An important element in a story is showing how a character changes over the course of their journey. This change is related to growth in most instances. The character faces a challenge, stumbles a few times, sees how to look at the situation differently, and learns. This growth is likened to a child coming into adulthood and becoming more mature.
That’s not to say it’s the cycle your story needs to go through, but it’s a simple way to look at it. This has nothing to do with age in your story, just the mental growth that the character must go through to get to the other side of his journey and come out a better version of themselves.
There are three types of character arcs: positive, negative, and neutral. Let’s take a look at each one a bit closer to understand the differences.
Positive: A positive character arc is the process of a character going from a point of lacking, and through their journey, they end in a better situation. It doesn’t matter whether it’s by a better understanding of themselves, because they were taught a lesson and struggled to find the right way to see or do something, or whether it came by the guidance of another. The point of the positive arc is for the character to start at point A in one way, and when they arrive at point B, they have grown in some way. There is something they couldn’t do or see early in the story, that by the end, they now are enlightened and have learned to do what they couldn’t.
Negative: A negative arc is the opposite of the positive arc. In this case, they start in one spot, but rather than being better for their journey, they’ve gone backward. Think about a villain. You may see them starting at one point, but as the story progresses, they haven’t made a journey to a better, healthier place. Instead, they’ve spiraled to a darker place. They didn’t make it to point B and grow to a better version of themselves.
Neutral: A neutral arc is where the character remains consistent throughout the story, and it’s the story itself which follows an arc. The character is unchanged, even though they go through experiences, they are still the same person when the story ends. An example of this would be something like a series where readers expect the same character and experience each time that they read a book.
Let’s look at character arc examples, so you can see the idea play out in front of you.
Star Wars: We first meet Luke Skywalker with his droids, going about his life. He’s then met with a challenge, learns to use “the force” and defeats the bad guys. He comes out stronger because he’s learned to trust himself and is willing to fight for a good cause.
Harry Potter: Harry Potter started lost and alone, even though technically he had a family. His confidence was low, and he wasn’t sure what his future was. But through the story, we watch him grow, go through struggles, and learn to confront his fears. He comes out with maturity and understands that he has something inside of him that allows him to deal with his fears and come out stronger.
Sitcoms like Seinfeld, Friends, or Big Bang Theory are all examples of shows where the character remains mostly the same each week, but that’s what viewers tune in for. They want a specific experience and expect the characters to be the same each episode.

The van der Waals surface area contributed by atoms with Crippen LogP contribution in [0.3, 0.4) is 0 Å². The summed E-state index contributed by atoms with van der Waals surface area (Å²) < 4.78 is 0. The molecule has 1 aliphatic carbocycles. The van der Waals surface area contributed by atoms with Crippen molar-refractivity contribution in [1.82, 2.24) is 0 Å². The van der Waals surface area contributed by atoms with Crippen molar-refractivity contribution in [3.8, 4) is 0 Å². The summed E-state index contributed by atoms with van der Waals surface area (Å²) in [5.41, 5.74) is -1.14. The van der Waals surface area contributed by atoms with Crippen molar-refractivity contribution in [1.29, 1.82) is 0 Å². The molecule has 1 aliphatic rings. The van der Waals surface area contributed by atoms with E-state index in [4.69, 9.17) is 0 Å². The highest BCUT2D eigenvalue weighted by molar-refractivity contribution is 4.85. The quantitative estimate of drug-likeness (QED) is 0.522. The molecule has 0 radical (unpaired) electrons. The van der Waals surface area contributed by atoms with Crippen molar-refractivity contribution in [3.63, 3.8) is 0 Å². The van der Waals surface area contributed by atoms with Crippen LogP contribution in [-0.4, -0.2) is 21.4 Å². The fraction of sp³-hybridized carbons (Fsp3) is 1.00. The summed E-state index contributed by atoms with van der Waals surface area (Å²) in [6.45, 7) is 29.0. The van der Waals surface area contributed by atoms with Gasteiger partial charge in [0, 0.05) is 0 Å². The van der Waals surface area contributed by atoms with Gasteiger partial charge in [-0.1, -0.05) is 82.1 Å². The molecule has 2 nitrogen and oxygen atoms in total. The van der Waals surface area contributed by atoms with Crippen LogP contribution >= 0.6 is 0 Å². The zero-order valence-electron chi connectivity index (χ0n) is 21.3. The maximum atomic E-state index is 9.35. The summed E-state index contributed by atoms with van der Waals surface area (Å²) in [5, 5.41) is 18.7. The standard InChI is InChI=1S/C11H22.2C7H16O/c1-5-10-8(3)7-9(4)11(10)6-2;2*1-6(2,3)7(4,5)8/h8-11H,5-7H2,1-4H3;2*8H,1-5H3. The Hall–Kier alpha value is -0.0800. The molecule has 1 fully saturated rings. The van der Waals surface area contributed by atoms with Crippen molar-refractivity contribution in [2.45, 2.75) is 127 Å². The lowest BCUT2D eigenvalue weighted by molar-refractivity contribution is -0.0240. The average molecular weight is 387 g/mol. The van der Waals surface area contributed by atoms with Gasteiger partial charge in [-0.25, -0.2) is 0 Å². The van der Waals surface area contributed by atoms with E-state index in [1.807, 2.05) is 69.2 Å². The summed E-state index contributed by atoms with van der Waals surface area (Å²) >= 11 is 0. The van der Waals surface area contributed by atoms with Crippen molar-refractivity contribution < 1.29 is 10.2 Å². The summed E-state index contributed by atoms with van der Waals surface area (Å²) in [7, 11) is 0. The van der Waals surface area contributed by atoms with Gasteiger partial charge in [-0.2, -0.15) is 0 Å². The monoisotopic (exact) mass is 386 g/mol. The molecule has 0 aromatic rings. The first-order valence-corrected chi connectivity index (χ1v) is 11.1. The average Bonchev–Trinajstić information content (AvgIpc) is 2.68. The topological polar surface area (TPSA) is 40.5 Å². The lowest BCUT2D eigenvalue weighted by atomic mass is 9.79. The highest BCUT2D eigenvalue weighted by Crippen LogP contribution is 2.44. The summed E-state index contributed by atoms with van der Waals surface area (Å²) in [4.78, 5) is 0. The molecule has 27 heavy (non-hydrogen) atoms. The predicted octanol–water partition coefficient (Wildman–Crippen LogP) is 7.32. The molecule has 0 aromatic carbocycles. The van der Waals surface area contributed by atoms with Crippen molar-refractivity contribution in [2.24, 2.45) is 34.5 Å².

In a television series, you often tune in to see a character the same way each time. Think of characters like Superman or even Sherlock Holmes. You want the same experience, but in another story. So, in this instance, it’s the story arc that changes, rather than the character.
This works better in a plot driven story over a character driven story, obviously.
Have you ever watched a series where each season you know what you’re going to get? Take for instance a mystery series where the detective follows a pattern to solve a crime, solves the crime, the story ends, but the character isn’t suddenly living life in a new way because of the outcome. Some of these series go on for years, and their age never even changes.
In this instance, it’s the storyline that is the focus. You might see bits and pieces about the character, it will show their lives or maybe a love interest, but just like every other episode there’s no final resolution or ultimate change in the character.
Another good example is James Bond. He always gets the girl, but he doesn’t change his career, doesn’t get married, and doesn’t change his lifestyle dramatically. This is a good example of a neutral character arc where the storyline takes the lead.
While most stories rely on positive arcs, we’ve seen how neutral and negative arcs can be used. One of the reasons we love a positive character arc is because we’re cheering on our character, watching them overcome a struggle, then finally winning in the end. We’ve seen them grow and change which is something we all strive for, to be a better version of ourselves.
It gives us somebody to cheer for. We learn from their mistakes, go on adventures, and face big challenges from the safety of our reading chairs. But in the end, we know the character will be okay. They’ll come out better, stronger, and learn something important about themselves.
When writing your book, consider which type of character arc works best for your story. Will your character remain consistent with a neutral character arc? Will they backslide and fall into a negative character arc? Or will they conquer their challenges and grow?